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The Beautiful Truth of Who We Are

Do you have to do this?

It first began when I was driving to work.  Often I drove with the radio off, in silence, because there seemed to be so much to think about.  With work there was always a lot to think about.  For starters, what was I going to accomplish today?  What had I promised to get done?  As I mulled this over there was a tiny voice.

Do you have to do this?
What?
Do you have to keep doing this?
What do you mean?
This work you’re doing, do you have to do it?  How long do you have to do it?

This would occasionally happen on the drive into the office, but it started to become a regular occurrence during the drive home. Later, I would hear the voice if I woke up in the middle of the night. And in the shower. And while on the exercise bike. And over the weekend.

Here was a voice I couldn’t really listen to. I had kids in middle school headed to college. I was still paying our loan for my older kids’ college degrees. There were many things yet to pay for, things I had promised to all my kids. To my spouse. The voice would have to wait.

But it kept asking.  Do you have to do this?

I was in my early to mid fifties when this voice experience began in earnest. I had begun to have my doubts about my career, but I had been able to push them aside. Then began a series of challenges.  Physical health issues. Surgery. Unemployment. Difficulty finding other employment. Difficulty getting even a phone screen. My mom became ill. I stepped up with my siblings to care for her despite her being out-of-state. After some time she passed away. I took on the role of executor for her estate.

Through all of this even more questions arose. What is this work thing anyway? What does it actually mean? Does it mean anything to me? You can work for almost an entire career and what do you have to show for it? Did it matter? If it did, then what exactly mattered? More often than not I realized there were aspects which did not really matter. My father worked an entire career to support his family. His work surely mattered to us but did it matter to him? These were the thoughts that spun in my head.

The work world seemed to agree with the notion that I didn’t matter as a worker. I was no longer on their radar. I could submit application after application and receive nothing in return. No feedback.  Nothing. Then the voice chimed in. Do you have to do this?  Can you do something else?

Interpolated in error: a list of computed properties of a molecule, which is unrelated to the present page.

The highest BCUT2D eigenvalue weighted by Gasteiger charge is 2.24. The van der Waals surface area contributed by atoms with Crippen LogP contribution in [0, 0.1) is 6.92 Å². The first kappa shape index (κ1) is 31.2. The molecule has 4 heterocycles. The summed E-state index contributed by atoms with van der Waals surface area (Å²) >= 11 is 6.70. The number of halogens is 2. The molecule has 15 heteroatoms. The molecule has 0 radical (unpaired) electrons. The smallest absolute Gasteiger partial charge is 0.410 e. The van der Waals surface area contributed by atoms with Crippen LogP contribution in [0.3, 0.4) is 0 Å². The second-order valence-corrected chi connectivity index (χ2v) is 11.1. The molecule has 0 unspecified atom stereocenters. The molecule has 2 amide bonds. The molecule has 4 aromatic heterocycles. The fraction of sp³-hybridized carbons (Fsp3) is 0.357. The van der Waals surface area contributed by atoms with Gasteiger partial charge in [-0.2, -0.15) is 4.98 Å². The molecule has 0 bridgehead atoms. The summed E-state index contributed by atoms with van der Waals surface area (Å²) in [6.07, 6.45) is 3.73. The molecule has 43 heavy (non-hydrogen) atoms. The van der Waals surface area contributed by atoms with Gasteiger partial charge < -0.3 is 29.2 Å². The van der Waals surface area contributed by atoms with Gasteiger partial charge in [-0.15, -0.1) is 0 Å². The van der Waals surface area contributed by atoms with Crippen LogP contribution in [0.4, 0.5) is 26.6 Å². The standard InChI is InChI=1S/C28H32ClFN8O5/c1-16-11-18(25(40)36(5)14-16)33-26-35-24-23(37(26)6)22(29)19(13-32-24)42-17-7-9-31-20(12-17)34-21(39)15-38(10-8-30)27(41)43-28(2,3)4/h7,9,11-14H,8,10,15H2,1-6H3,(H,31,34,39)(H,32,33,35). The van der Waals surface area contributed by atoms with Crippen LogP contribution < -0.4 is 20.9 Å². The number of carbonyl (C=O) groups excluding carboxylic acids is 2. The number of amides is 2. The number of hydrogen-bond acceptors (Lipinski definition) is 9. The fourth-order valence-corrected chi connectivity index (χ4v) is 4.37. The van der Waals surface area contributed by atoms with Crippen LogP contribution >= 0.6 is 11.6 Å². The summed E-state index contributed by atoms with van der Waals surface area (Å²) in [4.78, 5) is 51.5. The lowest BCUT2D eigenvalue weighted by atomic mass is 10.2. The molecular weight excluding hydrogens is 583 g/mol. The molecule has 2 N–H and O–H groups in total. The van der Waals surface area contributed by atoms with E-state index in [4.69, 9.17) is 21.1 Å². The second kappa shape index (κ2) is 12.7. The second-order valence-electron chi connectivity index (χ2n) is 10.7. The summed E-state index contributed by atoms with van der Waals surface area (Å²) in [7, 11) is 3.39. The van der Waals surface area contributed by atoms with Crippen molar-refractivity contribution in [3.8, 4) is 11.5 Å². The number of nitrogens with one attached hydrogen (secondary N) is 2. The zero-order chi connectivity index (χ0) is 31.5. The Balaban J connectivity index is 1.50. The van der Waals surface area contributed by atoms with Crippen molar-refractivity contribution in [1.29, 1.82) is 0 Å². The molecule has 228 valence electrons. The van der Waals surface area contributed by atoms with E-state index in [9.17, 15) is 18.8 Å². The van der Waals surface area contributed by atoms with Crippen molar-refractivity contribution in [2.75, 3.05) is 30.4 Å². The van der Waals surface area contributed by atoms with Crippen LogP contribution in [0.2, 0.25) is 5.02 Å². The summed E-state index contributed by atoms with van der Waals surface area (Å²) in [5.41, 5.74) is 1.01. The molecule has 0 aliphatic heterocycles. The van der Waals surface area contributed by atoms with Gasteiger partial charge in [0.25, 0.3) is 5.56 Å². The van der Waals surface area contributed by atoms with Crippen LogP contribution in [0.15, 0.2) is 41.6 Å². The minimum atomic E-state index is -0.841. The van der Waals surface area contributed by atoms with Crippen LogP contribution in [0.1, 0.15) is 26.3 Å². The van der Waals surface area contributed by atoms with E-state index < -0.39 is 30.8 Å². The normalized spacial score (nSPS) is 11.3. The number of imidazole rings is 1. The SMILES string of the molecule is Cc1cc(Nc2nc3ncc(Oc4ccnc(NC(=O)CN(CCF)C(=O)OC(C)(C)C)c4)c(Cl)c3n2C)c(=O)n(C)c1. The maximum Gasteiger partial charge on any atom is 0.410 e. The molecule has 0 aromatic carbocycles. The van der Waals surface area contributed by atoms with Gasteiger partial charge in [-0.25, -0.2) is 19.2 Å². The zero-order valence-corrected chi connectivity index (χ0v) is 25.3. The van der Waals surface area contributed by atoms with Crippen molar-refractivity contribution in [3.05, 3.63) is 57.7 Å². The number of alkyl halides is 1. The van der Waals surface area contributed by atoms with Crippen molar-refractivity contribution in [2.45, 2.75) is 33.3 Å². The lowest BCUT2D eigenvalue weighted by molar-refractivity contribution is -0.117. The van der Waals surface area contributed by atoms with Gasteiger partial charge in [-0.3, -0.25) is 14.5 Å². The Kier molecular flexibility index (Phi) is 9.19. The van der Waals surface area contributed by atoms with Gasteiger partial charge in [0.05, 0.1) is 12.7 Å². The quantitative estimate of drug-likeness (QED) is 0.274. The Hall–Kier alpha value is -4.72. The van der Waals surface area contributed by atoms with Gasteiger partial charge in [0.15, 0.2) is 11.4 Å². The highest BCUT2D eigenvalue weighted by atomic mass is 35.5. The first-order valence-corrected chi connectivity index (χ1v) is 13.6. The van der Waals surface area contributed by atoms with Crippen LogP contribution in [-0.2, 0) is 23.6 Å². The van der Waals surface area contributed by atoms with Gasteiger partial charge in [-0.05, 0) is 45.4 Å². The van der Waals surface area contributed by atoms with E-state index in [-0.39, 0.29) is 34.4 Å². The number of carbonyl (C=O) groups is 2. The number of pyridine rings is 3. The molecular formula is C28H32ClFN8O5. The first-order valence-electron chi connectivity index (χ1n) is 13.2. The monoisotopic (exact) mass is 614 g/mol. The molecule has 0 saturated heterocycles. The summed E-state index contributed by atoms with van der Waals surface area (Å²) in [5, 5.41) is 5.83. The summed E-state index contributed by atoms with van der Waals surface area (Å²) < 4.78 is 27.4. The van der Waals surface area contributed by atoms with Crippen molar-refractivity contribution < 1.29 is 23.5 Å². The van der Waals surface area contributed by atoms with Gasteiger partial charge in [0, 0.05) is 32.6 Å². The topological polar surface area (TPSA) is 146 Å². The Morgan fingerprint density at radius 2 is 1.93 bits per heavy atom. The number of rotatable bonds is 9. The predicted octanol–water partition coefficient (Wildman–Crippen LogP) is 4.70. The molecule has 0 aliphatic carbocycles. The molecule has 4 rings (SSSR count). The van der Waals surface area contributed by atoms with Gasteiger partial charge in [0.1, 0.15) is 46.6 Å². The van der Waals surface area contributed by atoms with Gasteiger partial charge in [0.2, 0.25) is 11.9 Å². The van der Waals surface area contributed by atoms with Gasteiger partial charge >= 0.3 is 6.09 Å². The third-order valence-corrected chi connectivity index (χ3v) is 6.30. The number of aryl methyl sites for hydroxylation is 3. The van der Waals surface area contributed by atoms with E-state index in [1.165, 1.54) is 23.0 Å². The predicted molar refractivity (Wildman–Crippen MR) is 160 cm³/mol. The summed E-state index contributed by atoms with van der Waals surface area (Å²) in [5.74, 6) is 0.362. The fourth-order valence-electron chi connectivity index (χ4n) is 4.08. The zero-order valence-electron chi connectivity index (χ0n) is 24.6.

At this point, I began to think about work in earnest. I tried to figure out what was going on with work and me. I read many books. I went for many walks and bike rides. I filled up many notebooks and journals. I tried to decode the meaning of work so that I could get through this rough patch of not really connecting with work. I had worked in my industry for about thirty-five years, but somewhere I stopped understanding why I chose that career path. I couldn’t figure out when it stopped meaning anything.  It was sometime around when I first started hearing the voice.  Do you have to do this?

Work, I decided, was really only a transaction. Your employer has problems that need to be solved. You have skills to solve some of those problems. Work is just an exchange of services for pay.

Somehow that was not what work had meant to me. I began to realize that I had been trying to find validation in all my jobs. Work for me represented the potential to find a sense of worth I had been looking for. I was always looking for the “perfect job” where I was going to blossom into the exact right person they needed, and I would be valued and needed and showered with compensation, and it was going to be great. Seventeen companies later I started to realize that maybe it was not going to happen.  After all, it hadn’t happened yet. If not now, then when? Maybe that’s what the voice was about. Can you do something else?